Given its 100 years of history, Metropolitan State Hospital (like Patton) took on the task of creating an on-site museum to tell stories and display some of the artifacts that have been collected over the years.
The museum is located in a 1920s-era residence, probably used by a doctor and his family.
So far, most of its visitors have been from the community or from other hospital facilities. One can assume that anyone who works at Metropolitan probably just wants to go home after their shift is over.
Some of the archives include an admissions system used to create nameplates...
...and putting names of those committed into the registry.
There are vintage academic texts, other scientific and educational support materials, and equipment...
...like an antique cork press (for corking pharmaceutical bottles)...
...and, of course, an electroshock therapy machine.
Because a greater percentage of Metropolitan's population is now of a forensic nature—and the hospital doesn't even accept people who are voluntarily admitted—security is of paramount importance.
Long gone are the days of the "camisole restraint," involuntary sterilization...
...and the freezing cold or boiling hot hydrotherapy confinement techniques.
The facility is considered low security (compared to the prison-like operations at Patton), and it doesn't accept patients who've been convicted of violent crimes like murder or sex offenses or who have a history of setting fires or escaping. But it still must provide protection for its staffers, who've been frequently subjected to violent patient outbursts and attacks.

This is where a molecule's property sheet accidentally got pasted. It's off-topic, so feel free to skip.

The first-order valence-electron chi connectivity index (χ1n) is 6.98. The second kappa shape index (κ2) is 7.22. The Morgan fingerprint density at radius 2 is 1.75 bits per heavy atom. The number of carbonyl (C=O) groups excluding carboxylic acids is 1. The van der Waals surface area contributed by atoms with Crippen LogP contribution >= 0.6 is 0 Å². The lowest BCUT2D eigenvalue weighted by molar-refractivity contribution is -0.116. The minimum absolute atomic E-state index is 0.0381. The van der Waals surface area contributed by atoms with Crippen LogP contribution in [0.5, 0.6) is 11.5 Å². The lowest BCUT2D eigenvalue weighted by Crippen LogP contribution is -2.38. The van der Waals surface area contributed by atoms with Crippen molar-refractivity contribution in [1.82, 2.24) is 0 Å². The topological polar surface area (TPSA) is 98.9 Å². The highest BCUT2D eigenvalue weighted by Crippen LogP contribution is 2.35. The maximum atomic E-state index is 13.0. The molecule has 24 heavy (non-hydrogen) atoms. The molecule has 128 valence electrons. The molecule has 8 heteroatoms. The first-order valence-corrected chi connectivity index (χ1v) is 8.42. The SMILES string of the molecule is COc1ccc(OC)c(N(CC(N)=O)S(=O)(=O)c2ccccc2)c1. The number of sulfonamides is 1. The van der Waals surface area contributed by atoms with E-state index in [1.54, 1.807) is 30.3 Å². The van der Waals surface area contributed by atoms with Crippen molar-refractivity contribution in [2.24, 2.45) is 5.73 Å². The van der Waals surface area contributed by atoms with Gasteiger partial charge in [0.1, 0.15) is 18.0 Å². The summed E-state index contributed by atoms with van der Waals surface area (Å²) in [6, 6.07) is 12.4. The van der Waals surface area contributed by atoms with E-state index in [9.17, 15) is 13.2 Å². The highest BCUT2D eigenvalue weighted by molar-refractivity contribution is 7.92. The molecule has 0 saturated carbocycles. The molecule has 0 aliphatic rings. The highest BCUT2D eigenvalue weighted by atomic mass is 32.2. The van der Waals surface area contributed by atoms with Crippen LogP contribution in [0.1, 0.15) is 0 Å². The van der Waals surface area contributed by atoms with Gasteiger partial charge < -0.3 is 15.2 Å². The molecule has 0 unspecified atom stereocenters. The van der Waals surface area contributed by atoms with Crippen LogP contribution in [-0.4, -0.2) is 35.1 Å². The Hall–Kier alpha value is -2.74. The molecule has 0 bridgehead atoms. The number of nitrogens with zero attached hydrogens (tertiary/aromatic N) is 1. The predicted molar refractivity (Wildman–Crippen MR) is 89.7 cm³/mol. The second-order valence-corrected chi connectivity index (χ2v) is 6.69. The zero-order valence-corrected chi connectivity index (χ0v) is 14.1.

While patients may pose a threat to the staff (even if they weren't violent before they were committed), they themselves aren't entirely safe while they're "institutionalized"—not from each other, and not from their caregivers.
Poor use of restraints, mis-prescribed medications, and negligence have all led to patient deaths that would've otherwise been preventable. One female psychiatric patient died in 2009 after her neck was somehow mysteriously broken, while a nurse keeping watch nearby slept through the whole thing.
Some manage to make their escape—at least, to the morgue—by committing suicide. But even if someone were to walk off the grounds of Metro and go AWOL (which some do), they may never escape the thing that sent them there in the first place.
Then again, at least they would escape the treatments, which are sometimes worse than the disease.
For a peek inside Norwalk Hospital in the 1970s, there was a black-and-white documentary film that was shot there called Hurry Tomorrow, directed by Richard Cohen and Kevin Rafferty.
Here's a clip:
Photo Essay: Patton State Forensic Mental Hospital for the Criminally Insane
Photo Essay: The Scary Dairy
Photo Essay: Lanterman Developmental Center, Pomona, Haunted & Closing
Photo Essay: Rancho Los Amigos, Abandoned County Poor Farm, Downey (Exterior)
Photo Essay: Retreat to Rockhaven Sanitarium